the Little Red Reviewer

Posts Tagged ‘military scifi

Revenant Gun, by Yoon Ha Lee (Machineries of Empire, #3)

published June 2018

Where I got it: purchased new

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One of the reasons I write reviews is to help myself process how a book makes me feel. I’m not super good at expressing myself verbally (or at all, actually), but somehow writing a book review helps me express myself and process my thoughts.  Somehow, with words, I am making a picture of the journey a book took me on. A picture of a journey, made of words? Magic!

 

Anyway.

 

I finished Revenant Gun nearly a week ago.  I’d been reading this book very slowly, savoring every page.  Like Ninefox Gambit and Raven Stratagem, Revenant Gun is fucking smart. I can’t tell if this trilogy is the decade’s smartest science fiction epic, a treatise on management and communication, step by step instructions for how to take down a government, or if all of those things are actually in a way the same thing.  Among other things,  The Machineries of Empire trilogy is the story of what happens when choice is removed, and then many generations later, it is given back. If you’ve never had something before, how do you know what you’re supposed to do with it? I’ve grossly oversimplified the plot, of course. Sort of like saying Star Wars is about a guy who goes on an adventure, meets his dad, and then decides to kill his dad’s boss because of a political disagreement. I skipped over all the good parts, didn’t I?

 

I finished reading Revenant Gun nearly a week ago. That day, and the next day, I was no shape to write a review. Nearly in tears, I’d emailed my best friend and tried to explain to her (hey, remember that e-mail I sent you? And I said I wasn’t going to tell you the name of the book I was talking about? Well, it’s this book!)  that a particular scene had taken place, and that I felt rather positive about that scene. That I’d liked that scene.  And then later in the book, I found out that what I thought was happening that scene wasn’t actually what was happening at all.  And now that I knew what was really going on, what kind of fucking monster was I for liking that scene??   You guys, this was beyond #Allthefeels.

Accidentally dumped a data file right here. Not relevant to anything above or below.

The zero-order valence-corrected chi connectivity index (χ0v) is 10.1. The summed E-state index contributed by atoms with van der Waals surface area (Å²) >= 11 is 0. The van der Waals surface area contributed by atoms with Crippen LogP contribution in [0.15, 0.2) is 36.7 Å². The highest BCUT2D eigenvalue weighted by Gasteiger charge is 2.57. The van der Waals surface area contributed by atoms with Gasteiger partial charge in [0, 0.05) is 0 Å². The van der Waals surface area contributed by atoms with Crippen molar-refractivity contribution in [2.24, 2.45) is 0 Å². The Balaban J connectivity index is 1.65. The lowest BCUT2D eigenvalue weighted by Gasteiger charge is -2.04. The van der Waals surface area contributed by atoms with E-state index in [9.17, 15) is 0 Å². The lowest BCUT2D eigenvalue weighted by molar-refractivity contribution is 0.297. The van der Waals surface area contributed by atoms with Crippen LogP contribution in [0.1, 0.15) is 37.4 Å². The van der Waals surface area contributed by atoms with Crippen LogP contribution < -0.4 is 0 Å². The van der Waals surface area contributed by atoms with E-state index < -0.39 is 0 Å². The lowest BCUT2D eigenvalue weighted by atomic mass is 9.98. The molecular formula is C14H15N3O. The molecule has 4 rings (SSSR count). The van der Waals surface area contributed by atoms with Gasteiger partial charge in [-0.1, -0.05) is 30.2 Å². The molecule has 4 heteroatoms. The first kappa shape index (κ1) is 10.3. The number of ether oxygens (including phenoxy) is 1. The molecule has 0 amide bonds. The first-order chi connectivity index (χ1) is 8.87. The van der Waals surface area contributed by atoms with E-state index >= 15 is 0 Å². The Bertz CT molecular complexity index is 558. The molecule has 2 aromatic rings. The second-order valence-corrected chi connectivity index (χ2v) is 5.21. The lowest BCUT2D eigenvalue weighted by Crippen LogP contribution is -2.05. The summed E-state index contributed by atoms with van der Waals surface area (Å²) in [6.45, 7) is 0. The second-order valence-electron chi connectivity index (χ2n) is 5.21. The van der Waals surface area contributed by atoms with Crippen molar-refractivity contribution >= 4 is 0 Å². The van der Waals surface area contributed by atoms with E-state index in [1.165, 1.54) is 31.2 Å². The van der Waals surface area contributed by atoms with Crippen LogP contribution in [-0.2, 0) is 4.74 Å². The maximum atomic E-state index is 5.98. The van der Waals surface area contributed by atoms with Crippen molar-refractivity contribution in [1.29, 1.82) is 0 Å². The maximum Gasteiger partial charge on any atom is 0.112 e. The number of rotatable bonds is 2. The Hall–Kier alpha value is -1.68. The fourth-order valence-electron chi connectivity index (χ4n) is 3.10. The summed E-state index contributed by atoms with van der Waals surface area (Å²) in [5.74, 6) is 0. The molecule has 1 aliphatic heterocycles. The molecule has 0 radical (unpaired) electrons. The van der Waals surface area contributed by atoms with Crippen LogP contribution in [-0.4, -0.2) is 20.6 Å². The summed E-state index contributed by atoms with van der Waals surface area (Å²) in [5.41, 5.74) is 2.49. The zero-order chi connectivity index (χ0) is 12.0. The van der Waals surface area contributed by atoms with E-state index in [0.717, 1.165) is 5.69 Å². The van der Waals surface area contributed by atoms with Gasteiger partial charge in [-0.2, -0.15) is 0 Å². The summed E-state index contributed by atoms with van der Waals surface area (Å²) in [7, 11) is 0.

After I was done crying (I still didn’t feel any better, I’d just cried myself out), I ordered a copy of Yoon Ha Lee’s short story collection.

 

But enough about me and my mushy feelings,  you want to know what this book is about, right?  I don’t know what’s better – the overarching theme and plot of the trilogy or that these books are so damn smart and perfectly written that maybe the overarching plot doesn’t matter.

 

I was hoping for another Cheris book, and while she does make an appearance in Revenant Gun, this final volume is Jedao’s time to shine.  He’s awake, has only himself in his mind, doesn’t seem to have an anchor, and he thinks he’s 17 years old. His body is 40 something years old, and the soldiers expect him to order them around. Makes sense, since he’s been hired to win a war.  The soldiers are also terrified of him, and he doesn’t know why. Jedao is functioning without an understanding of what happened between him and Khiaz. He’s functioning without any understanding of his place in history. Even worse, he’s the only person who had no idea who Cheris is.

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Particle Horizon, by Selso Xisto

published in 2012

where I got it: received copy from the author

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How deep into the foundations of the universe can we truly observe? What will we see when we get there? Famous researcher Dr. Baghdarasian has made learning those secrets his life’s work. The phrase “particle horizon” refers to how far we can see with a microscope.

As the story opens, we get some minimal background about the current state of humanity. With Earth as the center of our civilization, we’ve colonized planets and moons all over the place, even hollowed out a handful of asteroids and very small moons. Once outside the solar system, humanity is generally split into two psuedo Empires: the Union which follows a strictly atheistic culture and has no room for any type of religious faith; and the Alliance, a very religious culture with no room for any kind of doubt in their deity and priests. The two cultures are polar opposites with no space for anything inbetween, so of course there is a lot of tension between them, not to mention the pressures their citizens are under to conform.